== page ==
2. Consistency on a daily/weekly basis. Swimming is about consistency. If you swim 3 times a week one week and none the next you have lost the ever-so-talked-about “feel for the water”. It takes a whole other week of 3+ times in the water to get this natural “feel” back. The feel for the water is a term used to describe feeling a strong catch and feeling your body move strongly through the water. When you lose this feel you have a feeling of “weakness” in your stroke.

    *Swim regularly week, after week, after week!

  3. Swim with a purpose. Arrive at the pool with a workout, goal paces, goal times, and a plan. A typical workout should look similar to this:
    • Warm up
    • Drills
    • Main Set (with focus on strength, pacing, speed, recovery, or endurance)
    • Cool Down

    *Identify what your goal is for each session!

  4. Document. Document your training in your plan. Record paces, rest periods, and specific workout details. Swimming blindly (or training blindly) gives you no concrete evidence to see improvements. Throughout the years you may reference previous workouts, where you are at in your training plan, in order to ensure you are making progress in the right direction.

    *Record your data!

  5. Seek consistent swim lessons. Doing one swim lesson will help. But consistent guidance is important for success. Often swimmers will “over correct” their new form. By having a lesson set up 2-3 weeks apart then the correction can be made by the instructor before the new stroke become a bad habit. Filming (above and below) water is also super beneficial in making your stroke improvements.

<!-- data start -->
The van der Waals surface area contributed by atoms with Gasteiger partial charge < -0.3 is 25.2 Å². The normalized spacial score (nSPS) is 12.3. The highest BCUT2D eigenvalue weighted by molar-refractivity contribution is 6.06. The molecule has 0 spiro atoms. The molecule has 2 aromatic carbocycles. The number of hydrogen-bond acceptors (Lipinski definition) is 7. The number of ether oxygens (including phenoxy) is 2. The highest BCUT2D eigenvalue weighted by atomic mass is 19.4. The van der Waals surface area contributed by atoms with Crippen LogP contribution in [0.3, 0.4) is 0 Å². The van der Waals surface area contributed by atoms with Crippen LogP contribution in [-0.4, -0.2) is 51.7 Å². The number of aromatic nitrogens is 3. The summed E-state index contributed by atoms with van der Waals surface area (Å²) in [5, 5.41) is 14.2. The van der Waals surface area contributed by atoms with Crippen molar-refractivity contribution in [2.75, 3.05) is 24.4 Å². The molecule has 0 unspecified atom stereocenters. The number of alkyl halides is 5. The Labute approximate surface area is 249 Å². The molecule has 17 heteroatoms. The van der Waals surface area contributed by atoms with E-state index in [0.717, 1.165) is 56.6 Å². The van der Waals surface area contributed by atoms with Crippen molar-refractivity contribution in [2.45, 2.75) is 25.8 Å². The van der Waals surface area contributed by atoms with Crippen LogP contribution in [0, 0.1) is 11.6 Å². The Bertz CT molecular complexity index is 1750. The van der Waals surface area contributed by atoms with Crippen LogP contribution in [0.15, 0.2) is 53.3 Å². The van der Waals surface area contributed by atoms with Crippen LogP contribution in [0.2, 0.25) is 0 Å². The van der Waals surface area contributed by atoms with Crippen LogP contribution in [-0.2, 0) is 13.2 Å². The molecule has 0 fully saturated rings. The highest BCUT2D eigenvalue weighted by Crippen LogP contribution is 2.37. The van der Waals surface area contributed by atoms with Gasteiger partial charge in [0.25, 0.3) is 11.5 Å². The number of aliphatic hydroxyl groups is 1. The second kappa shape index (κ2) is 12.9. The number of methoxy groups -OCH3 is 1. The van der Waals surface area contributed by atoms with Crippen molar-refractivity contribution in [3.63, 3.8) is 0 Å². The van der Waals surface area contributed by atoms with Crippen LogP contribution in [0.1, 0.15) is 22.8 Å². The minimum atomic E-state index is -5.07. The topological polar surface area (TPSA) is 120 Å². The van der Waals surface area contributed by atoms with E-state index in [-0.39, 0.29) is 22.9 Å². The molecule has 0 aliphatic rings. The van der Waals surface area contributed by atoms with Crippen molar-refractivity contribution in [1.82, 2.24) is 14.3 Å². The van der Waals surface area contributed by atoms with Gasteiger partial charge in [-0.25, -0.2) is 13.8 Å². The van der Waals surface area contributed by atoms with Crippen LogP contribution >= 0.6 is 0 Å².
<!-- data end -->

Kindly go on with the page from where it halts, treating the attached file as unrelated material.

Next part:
*Seek advice of an experienced swim instructor for swim and video analysis!

  6. Swim with a group. Masters swim classes, or swimming with teammates is not only more fun it helps you pace your swims better when swimming alongside those of equal ability and inch out that extra bit of speed once in a while that can be difficult to find on your own.

    *Swim with friends!

Post these reminders in a place you see often and make sure you are practicing all your magical tips!

Staying Motivated in Relation to Running

  1. 5 min rule – if you don’t feel like running, but know you should, tell yourself you will just go out for 5 min. Regardless of how unmotivated you are, go outside and run. If you feel better after 5 min… keep going, if you still feel lousy, head back…you know you tried.
  2. The mental block – you are exhausted mentally and physically…or your just not sure how you are feeling… but often, it is just mentally…apply the 5 min rule!
  3. Go early… If you are finding the evening runs are challenging…rearrange your schedule and get up earlier… it will relieve that extra stress you always have on yourself by the end of the day.
  4. Find a friend… when someone is counting on you… you show up!
  5. Run a different route… switch up your routes to eliminate boredom (running the streets)
  6. Get off the treadmill
  7. Set training goals… running a certain numbers of miles each week, time goals, etc.
  8. Focus on your long term training goals… (hanging on the fridge)…think about what lies ahead (the race) think about the excitement of race day and all you have accomplished along your journey thus far.

10 Tips to Prepare for Your First Triathlon

  1. Research! Know the distances and the course. As a newbie short distance are best to start with. The more prepared you are the less worry and anxiety you will have on race day. If you can practice on the course ahead of time then do it. Or drive the course so you know what to expect. If you are unable to do either then at the very least study the course maps, elevations, and go to your pre-race meeting with any questions.